By the 1870s she was writing of feminism as being "One of the modern phases of womanhood - hard, unloving, mercenary, ambitious, without domestic faculty and devoid of healthy natural instincts - it is still to me a pitiable mistake and a grave national disaster." She followed on by writing the highly significant insight that,
I think now, as I thought then, that the sphere of human action is determined by the fact of sex, and that there does exist both natural limitation and natural direction.
This is one of the clearest statements of historical conservatism that I have come across. It is a statement which would strongly offend a liberal as it denies that we as individuals are free to act in any direction according to our own individual will and reason. Instead, Eliza Linton asserts that our nature as men or women both limits and gives direction to our behaviour.
Eliza Linton was highly perceptive in some of her social commentary. She realised early on that "with the increased masculinity of women must necessarily come about the comparative effeminacy of men." She also recognised that the relaxation of divorce laws would not, as was expected, lead to a surge of men divorcing their wives but vice versa,
The restrictions on divorce are theoretically held as so many safeguards for women against the fugitive passions of men. In reality they are safeguards against her own irritable nerves and sensitive personality.
Eliza was very isolated as an opponent of nineteenth century feminism, and inevitably her opposition had little effect. The new feminist orthodoxy is reflected in the comments of a Girton College girl who, in 1889, proclaimed that,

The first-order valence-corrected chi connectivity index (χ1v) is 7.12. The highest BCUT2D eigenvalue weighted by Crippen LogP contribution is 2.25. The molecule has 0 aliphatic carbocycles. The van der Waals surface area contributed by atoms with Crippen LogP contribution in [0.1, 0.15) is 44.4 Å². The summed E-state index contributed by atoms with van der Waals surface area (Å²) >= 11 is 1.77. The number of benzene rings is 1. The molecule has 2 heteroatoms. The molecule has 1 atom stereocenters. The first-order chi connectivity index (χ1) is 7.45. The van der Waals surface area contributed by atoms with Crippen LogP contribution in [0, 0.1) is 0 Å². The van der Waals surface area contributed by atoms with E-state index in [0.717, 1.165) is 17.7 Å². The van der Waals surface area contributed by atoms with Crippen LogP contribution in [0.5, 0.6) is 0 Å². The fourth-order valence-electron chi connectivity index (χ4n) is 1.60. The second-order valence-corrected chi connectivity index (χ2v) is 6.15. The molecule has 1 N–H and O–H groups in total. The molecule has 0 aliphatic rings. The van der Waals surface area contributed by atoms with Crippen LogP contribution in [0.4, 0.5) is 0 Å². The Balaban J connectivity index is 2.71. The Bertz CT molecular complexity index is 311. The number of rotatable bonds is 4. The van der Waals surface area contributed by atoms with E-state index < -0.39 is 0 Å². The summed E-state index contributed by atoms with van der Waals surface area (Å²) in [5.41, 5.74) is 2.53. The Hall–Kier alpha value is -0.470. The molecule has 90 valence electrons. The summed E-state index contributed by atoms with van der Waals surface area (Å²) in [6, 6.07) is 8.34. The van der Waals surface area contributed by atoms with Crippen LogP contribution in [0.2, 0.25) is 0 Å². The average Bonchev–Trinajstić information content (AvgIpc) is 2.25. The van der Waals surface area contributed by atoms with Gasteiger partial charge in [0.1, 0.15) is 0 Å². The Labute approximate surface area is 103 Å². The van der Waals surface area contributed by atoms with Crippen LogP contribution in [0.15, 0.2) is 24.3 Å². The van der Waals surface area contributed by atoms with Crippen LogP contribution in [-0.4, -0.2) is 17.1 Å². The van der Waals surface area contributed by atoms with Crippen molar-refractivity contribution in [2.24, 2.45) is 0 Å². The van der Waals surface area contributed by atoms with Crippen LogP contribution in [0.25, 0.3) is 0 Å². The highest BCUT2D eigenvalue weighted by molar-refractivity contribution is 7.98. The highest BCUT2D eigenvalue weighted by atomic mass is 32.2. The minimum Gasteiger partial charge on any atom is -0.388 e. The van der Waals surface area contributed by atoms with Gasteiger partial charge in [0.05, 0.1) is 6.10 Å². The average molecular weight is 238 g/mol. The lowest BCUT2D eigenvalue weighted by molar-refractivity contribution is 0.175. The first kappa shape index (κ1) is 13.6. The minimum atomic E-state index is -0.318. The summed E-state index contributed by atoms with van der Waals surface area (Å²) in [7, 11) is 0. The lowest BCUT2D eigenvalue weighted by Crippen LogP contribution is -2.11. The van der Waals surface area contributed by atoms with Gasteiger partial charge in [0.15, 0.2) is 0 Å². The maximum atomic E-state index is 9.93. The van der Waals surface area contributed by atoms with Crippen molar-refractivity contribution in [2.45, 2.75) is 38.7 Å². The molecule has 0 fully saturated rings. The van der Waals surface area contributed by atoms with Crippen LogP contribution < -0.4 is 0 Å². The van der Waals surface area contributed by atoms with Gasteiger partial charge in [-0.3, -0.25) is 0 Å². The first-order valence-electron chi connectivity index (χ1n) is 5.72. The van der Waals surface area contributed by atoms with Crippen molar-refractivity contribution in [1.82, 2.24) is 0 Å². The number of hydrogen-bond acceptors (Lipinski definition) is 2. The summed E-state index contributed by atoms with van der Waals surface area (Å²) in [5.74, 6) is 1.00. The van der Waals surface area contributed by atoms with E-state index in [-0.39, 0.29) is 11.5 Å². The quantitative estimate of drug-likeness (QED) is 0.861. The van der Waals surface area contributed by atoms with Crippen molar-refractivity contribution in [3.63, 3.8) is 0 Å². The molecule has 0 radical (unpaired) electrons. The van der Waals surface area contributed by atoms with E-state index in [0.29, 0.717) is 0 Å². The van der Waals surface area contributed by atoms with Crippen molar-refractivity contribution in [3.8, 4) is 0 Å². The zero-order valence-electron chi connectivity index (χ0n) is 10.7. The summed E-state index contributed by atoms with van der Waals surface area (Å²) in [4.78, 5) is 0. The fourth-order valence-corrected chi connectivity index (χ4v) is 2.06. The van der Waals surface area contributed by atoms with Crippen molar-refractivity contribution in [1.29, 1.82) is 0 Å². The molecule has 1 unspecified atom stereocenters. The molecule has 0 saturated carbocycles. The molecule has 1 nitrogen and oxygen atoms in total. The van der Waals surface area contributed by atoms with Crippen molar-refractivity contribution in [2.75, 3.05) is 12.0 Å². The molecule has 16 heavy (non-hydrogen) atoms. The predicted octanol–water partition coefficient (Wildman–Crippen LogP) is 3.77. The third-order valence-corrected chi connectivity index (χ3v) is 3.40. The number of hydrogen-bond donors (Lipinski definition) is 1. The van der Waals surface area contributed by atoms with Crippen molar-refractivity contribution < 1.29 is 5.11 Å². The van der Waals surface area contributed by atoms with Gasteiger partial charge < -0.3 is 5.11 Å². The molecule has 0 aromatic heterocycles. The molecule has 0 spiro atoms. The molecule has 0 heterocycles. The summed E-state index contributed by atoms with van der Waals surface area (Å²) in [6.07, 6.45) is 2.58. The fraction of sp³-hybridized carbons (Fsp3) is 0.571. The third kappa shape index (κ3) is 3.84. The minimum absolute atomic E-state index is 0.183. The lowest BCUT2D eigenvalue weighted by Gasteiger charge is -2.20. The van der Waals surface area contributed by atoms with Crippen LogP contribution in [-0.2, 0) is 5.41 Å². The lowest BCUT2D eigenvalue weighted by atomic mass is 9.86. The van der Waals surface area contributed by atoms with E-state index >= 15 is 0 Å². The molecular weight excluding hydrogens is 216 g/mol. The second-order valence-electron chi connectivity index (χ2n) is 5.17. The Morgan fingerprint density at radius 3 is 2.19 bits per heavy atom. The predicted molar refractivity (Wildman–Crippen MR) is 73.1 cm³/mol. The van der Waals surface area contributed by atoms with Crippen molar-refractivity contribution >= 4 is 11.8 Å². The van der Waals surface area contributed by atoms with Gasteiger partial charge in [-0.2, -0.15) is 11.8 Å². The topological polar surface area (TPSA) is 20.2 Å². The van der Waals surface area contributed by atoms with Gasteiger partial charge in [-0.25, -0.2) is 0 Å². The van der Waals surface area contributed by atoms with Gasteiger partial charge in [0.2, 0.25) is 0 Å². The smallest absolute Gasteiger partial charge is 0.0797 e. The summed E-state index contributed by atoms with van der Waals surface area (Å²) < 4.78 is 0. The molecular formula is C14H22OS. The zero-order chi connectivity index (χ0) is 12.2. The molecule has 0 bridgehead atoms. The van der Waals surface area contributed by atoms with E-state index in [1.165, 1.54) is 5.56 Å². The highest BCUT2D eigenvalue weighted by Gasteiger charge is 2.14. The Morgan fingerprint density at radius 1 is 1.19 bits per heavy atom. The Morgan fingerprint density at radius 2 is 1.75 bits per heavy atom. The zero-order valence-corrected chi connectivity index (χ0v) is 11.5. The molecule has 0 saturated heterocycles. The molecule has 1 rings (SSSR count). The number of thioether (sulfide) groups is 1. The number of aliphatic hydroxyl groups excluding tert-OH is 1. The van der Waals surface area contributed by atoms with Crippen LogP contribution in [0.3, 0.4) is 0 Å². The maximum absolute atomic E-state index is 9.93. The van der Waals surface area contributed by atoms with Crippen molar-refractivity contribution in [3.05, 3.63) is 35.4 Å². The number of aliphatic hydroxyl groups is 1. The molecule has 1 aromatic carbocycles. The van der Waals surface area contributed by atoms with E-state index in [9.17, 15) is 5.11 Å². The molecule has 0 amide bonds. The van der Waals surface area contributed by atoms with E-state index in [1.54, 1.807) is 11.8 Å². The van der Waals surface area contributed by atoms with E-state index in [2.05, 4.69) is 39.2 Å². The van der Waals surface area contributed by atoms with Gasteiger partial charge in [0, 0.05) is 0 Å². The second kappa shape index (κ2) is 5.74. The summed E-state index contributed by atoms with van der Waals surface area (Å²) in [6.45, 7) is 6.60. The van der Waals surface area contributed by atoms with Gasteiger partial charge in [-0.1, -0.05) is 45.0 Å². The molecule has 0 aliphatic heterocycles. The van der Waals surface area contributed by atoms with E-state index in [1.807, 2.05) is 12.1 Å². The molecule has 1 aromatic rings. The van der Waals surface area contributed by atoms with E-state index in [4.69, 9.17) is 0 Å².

We are no longer mere parts - excrescences, so to speak, of a family ... One may develop as an individual and independent unit.
This is a neat expression of liberal individualism: a woman's identity is no longer to be tied together with her role as a wife or mother within a family, but is to be pursued more as an atomised individual.
Historically, it didn't work because it didn't satisfy. By the late 1940s there were many women who had experienced lonely and unfulfilled independence, and who wished for a return to family life. (Also, after 1945 there was less pressure to pull women out of the family and into the workforce given the large number of servicemen returning from WWII.)
The underlying liberal principles remained, though, so it's not surprising that a second wave of feminism was initiated in the 1970s, with many similar features to that of the first wave.
The important thing for conservatives, if we wish to avoid a constant repetition of feminist cycles, is to replace the underlying liberal principle with a conservative one.
This means upholding the dignity to human life of forms of human identity and forms of human connectedness, even when these are not created by individual will or reason.
This would mean, for instance, that marital love could be viewed as one of the special expressions of human connectedness which adds dignity and meaning to human life, rather than the merely capricious, anti-rational emotion described by Mary Wollstonecraft.
Similarly the feminine graces could be openly admired as an expression of womanhood. There would no longer be a need to reject gender as an impediment to individual will and reason.
(First published at Conservative Central 06/09/2003)